Saskatchewan Highway 26
|Length||198.3 km (123.2 mi)|
|South end||Hwy 4 north of North Battleford|
|North end||Hwy 224 / Hwy 950 at Goodsoil|
|Meota, Turtle River, Mervin, Frenchman Butte, Loon Lake, Beaver River|
|Towns||Turtleford, St. Walburg|
|Provincial highways in Saskatchewan
Highway 26 is a highway in the western portion of the Canadian province of Saskatchewan. The southernmost point is a junction with Highway 4, north of North Battleford. From there, it runs generally northwest, including a 29 km concurrency with Highway 3 from just north of Turtleford to just south of St. Walburg, where it turns to a more northerly route (while Highway 3 continues west). Highway 26 continues north until it terminates at a junction with Highway 224 and Highway 950, at the northern edge of the village of Goodsoil.
The southern 100 km (62 mi) of the 200 km (120 mi) Highway 26 runs beside a former Canadian Northern Railway (CNoR) branch line from Prince to St. Walburg, which CNoR built out from North Battleford and steadily extended until 1919. The rail line, and adjoining roads, caused a boom in the area, as early homesteaders were then able to deliver their production to grain elevators. The Canadian National Railway abandoned the entire branch line in 2005, when the remaining grain elevators closed, with grain now transported by truck on Highway 26.
Along Highway 26 these are a listing of lakes, big things, statues, historical markers, beaches, historical sites and buildings, national, regional and provincial parks.
- The Goodsoil Historical Museum Site, in Goodsoil, is a Municipal Heritage Property on the Canadian Register of Historic Places.
- Makwa Lake Provincial Park
- Makwa Lake
- Jackfish Lake just to the east of route near Meota.
- The Battlefords Provincial Park, which borders Jackfish Lake
- Meadow Lake Provincial Park
- Ernie the Turtle at Turtleford
- Windmill at Village of Edam
From south to north:
|Meota No. 468||||0.0||0.0||Hwy 4 – Meadow Lake, The Battlefords||East of Prince|
|Meota||14.3||8.9||Metinota Access Road||Road accesses the south shore of Jackfish Lake|
|||18.8||11.7||Hwy 697 north – Jackfish||Road accesses the west shore of Jackfish Lake|
|Turtle River No. 469||Edam||42.4||26.3||Hwy 674 south / Hwy 769 east|
|Mervin No. 499||Mervin||60.3||37.5||Hwy 794 west|
|Turtleford||68.7||42.7||Hwy 303 west – Lloydminster|
|69.5||43.2||Hwy 3 east – Glaslyn, Prince Albert||South end of Hwy 3 concurrency|
|Spruce Lake||88.4||54.9||Hwy 796 east|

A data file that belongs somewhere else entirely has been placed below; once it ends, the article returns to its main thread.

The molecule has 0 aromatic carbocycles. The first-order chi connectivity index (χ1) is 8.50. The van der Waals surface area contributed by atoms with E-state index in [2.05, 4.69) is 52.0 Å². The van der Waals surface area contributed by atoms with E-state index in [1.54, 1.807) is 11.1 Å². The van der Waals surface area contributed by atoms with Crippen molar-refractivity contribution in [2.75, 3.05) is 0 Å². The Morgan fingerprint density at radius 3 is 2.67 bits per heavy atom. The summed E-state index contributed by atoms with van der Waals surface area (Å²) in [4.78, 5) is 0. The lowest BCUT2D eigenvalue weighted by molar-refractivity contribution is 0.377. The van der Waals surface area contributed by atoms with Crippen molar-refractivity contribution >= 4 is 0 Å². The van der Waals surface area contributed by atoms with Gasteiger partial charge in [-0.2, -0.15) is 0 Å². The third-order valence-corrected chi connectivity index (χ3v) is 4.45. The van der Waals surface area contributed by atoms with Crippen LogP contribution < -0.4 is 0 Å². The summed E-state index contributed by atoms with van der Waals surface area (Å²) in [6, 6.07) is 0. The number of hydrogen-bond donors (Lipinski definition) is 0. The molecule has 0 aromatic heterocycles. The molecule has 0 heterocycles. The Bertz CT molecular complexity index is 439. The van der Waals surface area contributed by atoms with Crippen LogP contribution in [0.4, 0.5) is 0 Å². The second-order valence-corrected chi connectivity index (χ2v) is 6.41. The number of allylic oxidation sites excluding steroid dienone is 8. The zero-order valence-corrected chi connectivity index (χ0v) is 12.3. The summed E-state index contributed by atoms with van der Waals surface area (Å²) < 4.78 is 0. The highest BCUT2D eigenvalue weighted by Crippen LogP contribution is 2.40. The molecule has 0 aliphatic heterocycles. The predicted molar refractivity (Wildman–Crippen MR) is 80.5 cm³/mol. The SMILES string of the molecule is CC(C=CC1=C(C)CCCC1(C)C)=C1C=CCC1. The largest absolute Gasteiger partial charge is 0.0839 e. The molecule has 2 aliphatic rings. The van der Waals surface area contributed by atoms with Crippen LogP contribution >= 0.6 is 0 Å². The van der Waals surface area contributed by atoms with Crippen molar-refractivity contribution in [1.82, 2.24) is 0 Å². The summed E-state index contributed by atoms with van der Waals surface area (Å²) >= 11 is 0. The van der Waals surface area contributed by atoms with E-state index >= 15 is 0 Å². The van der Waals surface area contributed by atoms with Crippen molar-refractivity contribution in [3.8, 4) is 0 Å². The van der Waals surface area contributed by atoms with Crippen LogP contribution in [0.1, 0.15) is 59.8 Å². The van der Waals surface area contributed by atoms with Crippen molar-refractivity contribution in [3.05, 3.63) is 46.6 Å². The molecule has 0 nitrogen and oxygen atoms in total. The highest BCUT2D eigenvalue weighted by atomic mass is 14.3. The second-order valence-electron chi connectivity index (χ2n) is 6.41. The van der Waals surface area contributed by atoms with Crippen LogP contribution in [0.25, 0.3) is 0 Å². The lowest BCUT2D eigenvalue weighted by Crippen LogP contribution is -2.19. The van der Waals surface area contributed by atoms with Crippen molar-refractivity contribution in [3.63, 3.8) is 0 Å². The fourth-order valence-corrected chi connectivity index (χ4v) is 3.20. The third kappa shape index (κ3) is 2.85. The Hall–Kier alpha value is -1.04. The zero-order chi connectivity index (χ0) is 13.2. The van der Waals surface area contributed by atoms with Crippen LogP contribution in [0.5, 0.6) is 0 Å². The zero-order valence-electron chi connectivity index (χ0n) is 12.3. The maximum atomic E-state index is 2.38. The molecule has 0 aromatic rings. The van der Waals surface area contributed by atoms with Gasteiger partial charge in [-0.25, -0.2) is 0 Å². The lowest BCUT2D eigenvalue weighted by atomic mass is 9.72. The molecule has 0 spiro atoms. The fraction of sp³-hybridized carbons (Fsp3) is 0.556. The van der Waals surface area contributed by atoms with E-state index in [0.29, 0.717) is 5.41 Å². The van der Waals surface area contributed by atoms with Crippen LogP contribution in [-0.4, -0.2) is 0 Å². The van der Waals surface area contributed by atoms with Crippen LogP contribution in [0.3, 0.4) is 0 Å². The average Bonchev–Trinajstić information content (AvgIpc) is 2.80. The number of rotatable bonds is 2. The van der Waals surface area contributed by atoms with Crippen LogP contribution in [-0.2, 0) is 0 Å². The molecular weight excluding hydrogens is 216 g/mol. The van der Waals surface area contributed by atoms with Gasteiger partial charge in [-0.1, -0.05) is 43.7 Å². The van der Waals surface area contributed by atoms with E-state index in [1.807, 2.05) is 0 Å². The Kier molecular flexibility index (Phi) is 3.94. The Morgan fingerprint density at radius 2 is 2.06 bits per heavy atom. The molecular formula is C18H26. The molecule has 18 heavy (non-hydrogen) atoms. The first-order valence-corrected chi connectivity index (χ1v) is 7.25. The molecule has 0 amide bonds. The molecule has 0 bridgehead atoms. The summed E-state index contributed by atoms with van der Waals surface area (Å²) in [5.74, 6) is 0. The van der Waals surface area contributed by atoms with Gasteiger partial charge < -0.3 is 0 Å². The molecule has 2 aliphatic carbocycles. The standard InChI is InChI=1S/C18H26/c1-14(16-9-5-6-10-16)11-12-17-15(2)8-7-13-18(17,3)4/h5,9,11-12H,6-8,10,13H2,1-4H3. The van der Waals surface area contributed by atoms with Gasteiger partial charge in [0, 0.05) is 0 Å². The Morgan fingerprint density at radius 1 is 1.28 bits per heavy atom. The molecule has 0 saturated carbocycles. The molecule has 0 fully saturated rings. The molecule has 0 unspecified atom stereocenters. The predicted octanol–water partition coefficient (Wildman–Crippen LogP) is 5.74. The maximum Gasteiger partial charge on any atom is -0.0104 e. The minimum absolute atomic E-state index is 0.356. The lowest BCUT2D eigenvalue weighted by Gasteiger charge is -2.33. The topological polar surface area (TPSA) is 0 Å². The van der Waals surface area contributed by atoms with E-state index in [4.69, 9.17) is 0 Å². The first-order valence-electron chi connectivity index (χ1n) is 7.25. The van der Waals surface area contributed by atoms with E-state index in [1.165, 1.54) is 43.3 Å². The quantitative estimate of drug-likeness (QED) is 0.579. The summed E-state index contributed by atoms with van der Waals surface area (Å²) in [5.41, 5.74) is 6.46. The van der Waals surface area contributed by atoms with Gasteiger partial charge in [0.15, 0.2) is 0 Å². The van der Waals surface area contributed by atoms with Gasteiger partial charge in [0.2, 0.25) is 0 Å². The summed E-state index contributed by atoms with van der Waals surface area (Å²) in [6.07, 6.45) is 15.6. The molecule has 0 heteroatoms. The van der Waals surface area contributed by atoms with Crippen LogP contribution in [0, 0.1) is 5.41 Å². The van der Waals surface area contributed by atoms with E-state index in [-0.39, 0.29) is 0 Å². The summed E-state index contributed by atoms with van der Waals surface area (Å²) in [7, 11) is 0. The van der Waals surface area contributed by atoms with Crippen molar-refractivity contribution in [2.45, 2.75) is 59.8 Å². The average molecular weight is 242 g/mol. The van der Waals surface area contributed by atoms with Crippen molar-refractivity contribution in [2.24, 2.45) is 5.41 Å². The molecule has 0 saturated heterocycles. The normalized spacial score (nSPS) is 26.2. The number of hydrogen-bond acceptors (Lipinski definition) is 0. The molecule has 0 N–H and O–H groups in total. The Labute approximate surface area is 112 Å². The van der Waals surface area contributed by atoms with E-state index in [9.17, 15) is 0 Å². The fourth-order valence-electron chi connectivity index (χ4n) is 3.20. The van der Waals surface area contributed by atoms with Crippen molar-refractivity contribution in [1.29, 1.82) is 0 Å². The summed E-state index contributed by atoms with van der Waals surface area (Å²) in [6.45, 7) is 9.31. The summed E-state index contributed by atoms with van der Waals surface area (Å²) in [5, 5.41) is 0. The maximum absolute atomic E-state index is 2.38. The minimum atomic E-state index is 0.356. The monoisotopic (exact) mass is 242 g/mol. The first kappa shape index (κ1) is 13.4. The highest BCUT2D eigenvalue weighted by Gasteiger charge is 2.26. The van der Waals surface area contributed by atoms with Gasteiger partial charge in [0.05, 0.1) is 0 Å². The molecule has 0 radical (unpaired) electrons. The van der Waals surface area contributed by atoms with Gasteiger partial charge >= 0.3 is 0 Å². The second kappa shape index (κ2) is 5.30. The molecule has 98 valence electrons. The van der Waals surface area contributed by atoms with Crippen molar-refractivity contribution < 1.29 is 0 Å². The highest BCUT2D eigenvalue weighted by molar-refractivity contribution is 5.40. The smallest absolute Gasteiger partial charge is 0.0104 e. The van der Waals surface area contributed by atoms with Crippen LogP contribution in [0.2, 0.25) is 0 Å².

|Frenchman Butte No. 501||||98.7||61.3||Hwy 3 west – Paradise Hill||North end of Hwy 3 concurrency|
|||106.9||66.4||Hwy 795 east|
|Loon Lake No. 561||||146.3||90.9||Hwy 304 east – Meadow Lake|
|||148.8||92.5||Hwy 699 east||South end of Hwy 699 concurrency|
|Loon Lake||150.1||93.3||Hwy 699 west – Makwa Lake Provincial Park||North end of Hwy 699 concurrency|
|Beaver River No. 622||||189.6||117.8||Hwy 55 east (NWRR) – Meadow Lake, Prince Albert||South end of Hwy 55 concurrency|
|Peerless||191.0||118.7||Hwy 55 west (NWRR) – Pierceland, Cold Lake||North end of Hwy 55 concurrency|
|||191.8||119.2||Hwy 779 east – Dorintosh|
|Goodsoil||198.3||123.2|| Hwy 954 west|
Hwy 224 north – Meadow Lake Provincial Park
|1.000 mi = 1.609 km; 1.000 km = 0.621 mi|
- Google (January 31, 2018). "Highway 26 in Saskatchewan" (Map). Google Maps. Google. Retrieved January 31, 2018.
- Russell, Edmund T. (1973), What's In a Name: The Story Behind Saskatchewan Place Names (3rd edition), Saskatoon, Saskatchewan: Western Producer Prairie Books, p. 200, ISBN 0-88833-053-7
- Waghorn's Guide (1914). "Map of Western Canada showing part of Manitoba, Saskatchewan, Alberta". Stovel Co. Ltd. Retrieved 2015-06-24.
- Troy A. M. Zimmer (2008-09-14). "Abandoned Rail Lines in Saskatchewan" (PDF). Saskatchewan Trails Association. Archived from the original (PDF) on 2014-01-24. Retrieved 2015-06-24.
- "Goodsoil Historical Museum Site". Canada's Historic Places. Parks Canada. Retrieved 2016-09-27.
- Yanciw, David (2004-07-20), Town of Turtleford, Saskatchewan, retrieved 2016-09-27
- Yanciw, David (2004-07-20), Village of Edam, Saskatchewan, retrieved 2016-09-27
- Sask Tourism, Heart of the Old Northwest (PDF), retrieved 2007-04-17
- MapArt (2007). Saskatchewan Road Atlas (Map) (2007 ed.). 1:540,000. Oshawa, ON: Peter Heiler Ltd. pp. 10, 16, 17, 23. ISBN 1-55368-020-0.